Local test scores rise in multiple school subjects
How do Crook County students measure up to others across the state?
The Oregon Department of Education released the 2017-18 statewide summative assessment results on Thursday, and Crook County School District students increased their English language arts and math scores in 13 out of 14 grades measured, said Stacy Smith, the CCSD curriculum director.
"We are excited and encouraged by the student performance data from our last school year," he said. "We have information on seven grade levels of state testing. In English language arts, we increased the percentage of students reaching grade-level proficiency in six out of seven grades. In math, we increased the percentage of students proficient in seven out of seven grades."
Students in grades three through five improved in English language arts, math and science, with more students scoring proficient compared to the 2016-17 school year.
Students in seventh and eighth grades improved in English language arts compared to the previous school year, while sixth graders dipped. Middle school math and science scores were higher across all grades.
At grade 11, students were up from the 2016-17 school year by 11 percentage points in English language arts, and they were up in math achievement and down in science.
"Compared to like schools in areas with like poverty, we do extremely well," Smith pointed out.
Compared to regional school districts, Crook County is about average, with the Bend-La Pine and Sisters school districts scoring highest, and Jefferson County scoring lowest in the region. Culver, Redmond and Crook County had similar results.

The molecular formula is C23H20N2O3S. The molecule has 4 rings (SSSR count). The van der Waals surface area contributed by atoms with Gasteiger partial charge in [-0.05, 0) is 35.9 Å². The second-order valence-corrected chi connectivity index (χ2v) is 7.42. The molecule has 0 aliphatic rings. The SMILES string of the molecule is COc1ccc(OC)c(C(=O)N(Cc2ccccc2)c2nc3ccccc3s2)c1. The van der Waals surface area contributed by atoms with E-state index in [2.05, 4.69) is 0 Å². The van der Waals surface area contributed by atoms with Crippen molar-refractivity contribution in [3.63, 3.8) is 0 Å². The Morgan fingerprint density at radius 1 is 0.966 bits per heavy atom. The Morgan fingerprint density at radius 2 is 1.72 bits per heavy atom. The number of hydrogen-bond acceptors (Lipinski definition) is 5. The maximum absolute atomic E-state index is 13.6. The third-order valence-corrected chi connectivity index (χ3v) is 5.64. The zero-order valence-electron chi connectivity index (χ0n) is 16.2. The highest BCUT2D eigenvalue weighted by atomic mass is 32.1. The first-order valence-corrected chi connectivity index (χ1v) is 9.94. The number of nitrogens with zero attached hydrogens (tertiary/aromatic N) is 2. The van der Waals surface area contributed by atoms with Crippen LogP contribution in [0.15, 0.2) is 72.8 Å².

"Overall, we are at or near the Oregon state average, which is quite an achievement, considering our historical data on math," Smith said. "It is significant that we are near the state average. We experienced significant increases to get there."
He said the district will continue to measure its performance and make changes for improvement until every single student is performing at grade level in all areas.
"Traditionally, our special needs and English Language Learners have needed the most support, and we can see some signs that our interventions are working," Smith said. "We just need to continue to work together on improvement strategies. It is nice to see that some of our efforts are beginning to pay off."
Each spring, the state tests students in grades five, eight and 11 using OAKS science tests. Students in grades three through eight and 11th grade take the Smarter Balanced English language arts and math test.
The Smarter Balanced tests are not multiple-choice, rather students are asked to write, reason, think critically and solve multi-step problems at their own pace, which better reflects classroom learning and the real world, according to the Oregon Department of Education.
The Smarter Balanced tests are not pass/fail exams. Students who receive a 3 or 4 on the test (on a 4-point scale) are considered on track to graduate high school and prepared for their next steps. Those who receive a 1 or a 2 will receive additional support to help them get on track.
The federal government set a participation target of testing 95 percent of students to ensure that the results are reflective of a school, district or state's students.
The 2017-18 school year was the fourth year for local students to take the Smarter Balanced tests.
"We attribute the gains to the hard work of our staff, and we attribute the math gains to an investment of significant dollars by the board in math improvement," Smith said.